Being a chef should be more of a destination rather than a default career– so what needs to change?

Updated: May 5


You don’t get to be a lawyer or a teacher by mistake – you have to make a positive choice to train and qualify. So why, over the last 6 months of listening to many chefs and others in the hospitality industry, do so many tell me that they came into this industry as a default.


It seems to me that the image of hospitality and cheffing particular is in desperate need of a makeover! By this I don’t mean creating an alternative reality, but by telling it like it really is.


What does it take to be a chef?


Well, there is the cooking part. We work with education specialists in the catering industry and it is clear that a lot of time and effort is, quite rightly, put into developing good kitchen and chef skills. However, the role of the modern chef is much more than this, and creating great food takes a lot more than cooking ability. To quote David steel, Director of food at Houston and Hawks:


‘Some of the best chefs I’ve worked with have not been the best cooks, but they have been the best people’


In the modern kitchen chefs need to be great leaders, team members, mentors and to have a grasp of food related legal requirements. They also need to be digitally and mathematically savvy to drive efficiency and have finger the pulse of food and eating trends. Many Head Chefs we have talked to estimate that 50% of their job is non- cooking. So, if they are not cooking, what are chefs actually doing?


Tell it like it is


There are many roles within the kitchen brigade, but if you aspire to be a Head Chef you may spend up to 50% of your time in non-cooking activities so you need a whole range of key non-cooking skills to be successful.


You need to be a great team leader, with the skills to bring out the best possible performance in brigade members. You also want to be able to define career paths for your brigade members. It is far more cost effective to keep and develop the people you have rather than recruit from the external market. People stay with a business if they feel they are respected, developed and listened to. So, you need great listening skills. This may be counter to some of the more sensationalist chef material we see in the media but as one chef we spoke to says:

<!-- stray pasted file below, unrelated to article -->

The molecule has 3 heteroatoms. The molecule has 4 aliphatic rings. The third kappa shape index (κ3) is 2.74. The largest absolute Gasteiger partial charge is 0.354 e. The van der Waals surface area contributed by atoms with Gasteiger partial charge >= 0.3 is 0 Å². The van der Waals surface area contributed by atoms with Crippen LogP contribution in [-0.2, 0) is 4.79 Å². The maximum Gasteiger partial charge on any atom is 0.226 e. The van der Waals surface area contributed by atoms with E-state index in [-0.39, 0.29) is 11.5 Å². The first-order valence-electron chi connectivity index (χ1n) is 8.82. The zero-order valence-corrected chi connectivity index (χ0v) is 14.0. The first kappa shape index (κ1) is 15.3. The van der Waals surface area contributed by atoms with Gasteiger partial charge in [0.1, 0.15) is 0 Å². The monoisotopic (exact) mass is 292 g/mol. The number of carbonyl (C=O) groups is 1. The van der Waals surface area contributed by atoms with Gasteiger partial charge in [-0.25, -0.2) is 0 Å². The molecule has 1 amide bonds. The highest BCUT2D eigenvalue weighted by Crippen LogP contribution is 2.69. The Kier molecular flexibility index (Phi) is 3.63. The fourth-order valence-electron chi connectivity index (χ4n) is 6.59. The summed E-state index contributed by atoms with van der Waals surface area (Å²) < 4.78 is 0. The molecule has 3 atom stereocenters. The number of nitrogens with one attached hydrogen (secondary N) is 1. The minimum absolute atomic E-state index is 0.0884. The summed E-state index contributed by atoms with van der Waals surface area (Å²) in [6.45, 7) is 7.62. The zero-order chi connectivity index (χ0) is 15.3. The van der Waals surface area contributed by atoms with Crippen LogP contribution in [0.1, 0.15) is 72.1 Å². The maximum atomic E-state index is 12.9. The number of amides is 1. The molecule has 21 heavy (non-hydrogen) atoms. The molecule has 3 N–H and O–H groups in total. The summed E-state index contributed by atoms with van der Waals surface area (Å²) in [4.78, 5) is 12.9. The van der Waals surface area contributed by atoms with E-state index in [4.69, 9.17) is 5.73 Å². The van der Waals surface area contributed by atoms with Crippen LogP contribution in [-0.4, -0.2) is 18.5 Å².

‘Shouting at people achieves nothing, listening helps’


Great chefs also let people develop by giving them ownership, responsibility and accountability, but are always be there to support them if they need it.


You also need to understand health and safety and food standard rules, be able to work with digital systems effectively and have the ability to trace food provenance for accountability and in some cases environmental impact concerns.


We have calculated it costs up to £22,000 a year when you lose a chef, far better to keep and develop those that you have. However, if you need to recruit, let’s make sure we have the most diverse options we can by effectively describing what chef-life can really be like.


Chefs are key people managers


We fail if we underestimate the critical leadership and management skills required of all chefs. For far too long chefs have been trained to cook and left to struggle with the personal skills development that will help and support them in and their future success. It is a testament to the grit, hard work and natural leadership ability of many chefs that there are great examples of successful kitchens, but imagine what we can if we do if we can:

  • Express the critical leadership, technical, digital and compliance skills that are needed to become a successful chef

  • Create clarity around the role of a chef and it’s leadership management potential

  • Ensure chefs are included in the post pandemic demand for more consideration when it comes to how we work

  • Expose all of this to a post pandemic society looking for new and different challenges who want the opportunity to show how they can impact society and the environment in a positive way

Being a chef must be a destination career, it has all the ingredients that people seek; great practical skills, leadership and management opportunities, and environmental and social impact. We need to show we are committed to developing ALL of these aspects in the chefs both today and tomorrow and we need to shout about it so that people hear us, we can do this if we work together and speak as one industry for good.


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